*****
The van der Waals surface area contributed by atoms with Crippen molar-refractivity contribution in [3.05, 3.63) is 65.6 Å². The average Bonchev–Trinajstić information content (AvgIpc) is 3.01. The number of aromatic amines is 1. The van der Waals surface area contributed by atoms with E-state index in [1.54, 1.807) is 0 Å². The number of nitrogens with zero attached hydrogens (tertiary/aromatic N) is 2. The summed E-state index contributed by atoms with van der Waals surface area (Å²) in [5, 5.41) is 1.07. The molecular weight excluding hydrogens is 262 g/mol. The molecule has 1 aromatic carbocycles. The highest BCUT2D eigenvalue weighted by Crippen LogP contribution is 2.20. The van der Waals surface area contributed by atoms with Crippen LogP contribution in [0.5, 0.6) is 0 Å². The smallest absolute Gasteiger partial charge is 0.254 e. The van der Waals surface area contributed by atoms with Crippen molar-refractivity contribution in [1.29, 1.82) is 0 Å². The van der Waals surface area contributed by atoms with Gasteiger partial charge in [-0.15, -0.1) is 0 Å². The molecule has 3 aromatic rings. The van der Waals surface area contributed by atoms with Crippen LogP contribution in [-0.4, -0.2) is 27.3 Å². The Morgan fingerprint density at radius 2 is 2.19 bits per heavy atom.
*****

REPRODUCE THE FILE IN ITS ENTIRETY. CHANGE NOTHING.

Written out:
The van der Waals surface area contributed by atoms with Crippen molar-refractivity contribution in [3.05, 3.63) is 65.6 Å². The average Bonchev–Trinajstić information content (AvgIpc) is 3.01. The number of aromatic amines is 1. The van der Waals surface area contributed by atoms with E-state index in [1.54, 1.807) is 0 Å². The number of nitrogens with zero attached hydrogens (tertiary/aromatic N) is 2. The summed E-state index contributed by atoms with van der Waals surface area (Å²) in [5, 5.41) is 1.07. The molecular weight excluding hydrogens is 262 g/mol. The molecule has 1 aromatic carbocycles. The highest BCUT2D eigenvalue weighted by Crippen LogP contribution is 2.20. The van der Waals surface area contributed by atoms with Crippen LogP contribution in [0.5, 0.6) is 0 Å². The smallest absolute Gasteiger partial charge is 0.254 e. The van der Waals surface area contributed by atoms with Crippen molar-refractivity contribution in [1.29, 1.82) is 0 Å². The van der Waals surface area contributed by atoms with Gasteiger partial charge in [-0.15, -0.1) is 0 Å². The molecule has 3 aromatic rings. The van der Waals surface area contributed by atoms with Crippen LogP contribution in [-0.4, -0.2) is 27.3 Å². The Morgan fingerprint density at radius 2 is 2.19 bits per heavy atom.